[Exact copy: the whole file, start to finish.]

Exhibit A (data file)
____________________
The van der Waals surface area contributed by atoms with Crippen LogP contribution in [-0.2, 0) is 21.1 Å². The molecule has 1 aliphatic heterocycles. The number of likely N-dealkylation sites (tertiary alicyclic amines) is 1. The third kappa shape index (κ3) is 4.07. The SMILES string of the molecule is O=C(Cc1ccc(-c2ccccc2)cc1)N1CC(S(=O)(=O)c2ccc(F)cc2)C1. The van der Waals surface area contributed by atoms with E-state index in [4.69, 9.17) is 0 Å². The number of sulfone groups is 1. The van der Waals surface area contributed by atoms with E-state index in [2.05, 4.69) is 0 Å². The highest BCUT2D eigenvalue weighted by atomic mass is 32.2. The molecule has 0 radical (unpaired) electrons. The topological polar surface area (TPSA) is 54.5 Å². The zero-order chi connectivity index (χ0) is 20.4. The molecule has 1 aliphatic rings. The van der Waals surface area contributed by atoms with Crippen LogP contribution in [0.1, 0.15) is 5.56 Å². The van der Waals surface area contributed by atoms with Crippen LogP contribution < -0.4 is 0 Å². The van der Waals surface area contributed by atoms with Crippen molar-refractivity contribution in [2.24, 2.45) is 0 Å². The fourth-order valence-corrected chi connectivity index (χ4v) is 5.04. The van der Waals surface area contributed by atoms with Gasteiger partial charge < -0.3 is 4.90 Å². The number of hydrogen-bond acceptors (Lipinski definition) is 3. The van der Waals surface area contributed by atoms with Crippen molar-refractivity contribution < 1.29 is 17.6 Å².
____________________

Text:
The van der Waals surface area contributed by atoms with Crippen LogP contribution in [-0.2, 0) is 21.1 Å². The molecule has 1 aliphatic heterocycles. The number of likely N-dealkylation sites (tertiary alicyclic amines) is 1. The third kappa shape index (κ3) is 4.07. The SMILES string of the molecule is O=C(Cc1ccc(-c2ccccc2)cc1)N1CC(S(=O)(=O)c2ccc(F)cc2)C1. The van der Waals surface area contributed by atoms with E-state index in [4.69, 9.17) is 0 Å². The number of sulfone groups is 1. The van der Waals surface area contributed by atoms with E-state index in [2.05, 4.69) is 0 Å². The highest BCUT2D eigenvalue weighted by atomic mass is 32.2. The molecule has 0 radical (unpaired) electrons. The topological polar surface area (TPSA) is 54.5 Å². The zero-order chi connectivity index (χ0) is 20.4. The molecule has 1 aliphatic rings. The van der Waals surface area contributed by atoms with Crippen LogP contribution in [0.1, 0.15) is 5.56 Å². The van der Waals surface area contributed by atoms with Crippen LogP contribution < -0.4 is 0 Å². The van der Waals surface area contributed by atoms with Crippen molar-refractivity contribution in [2.24, 2.45) is 0 Å². The fourth-order valence-corrected chi connectivity index (χ4v) is 5.04. The van der Waals surface area contributed by atoms with Gasteiger partial charge < -0.3 is 4.90 Å². The number of hydrogen-bond acceptors (Lipinski definition) is 3. The van der Waals surface area contributed by atoms with Crippen molar-refractivity contribution < 1.29 is 17.6 Å².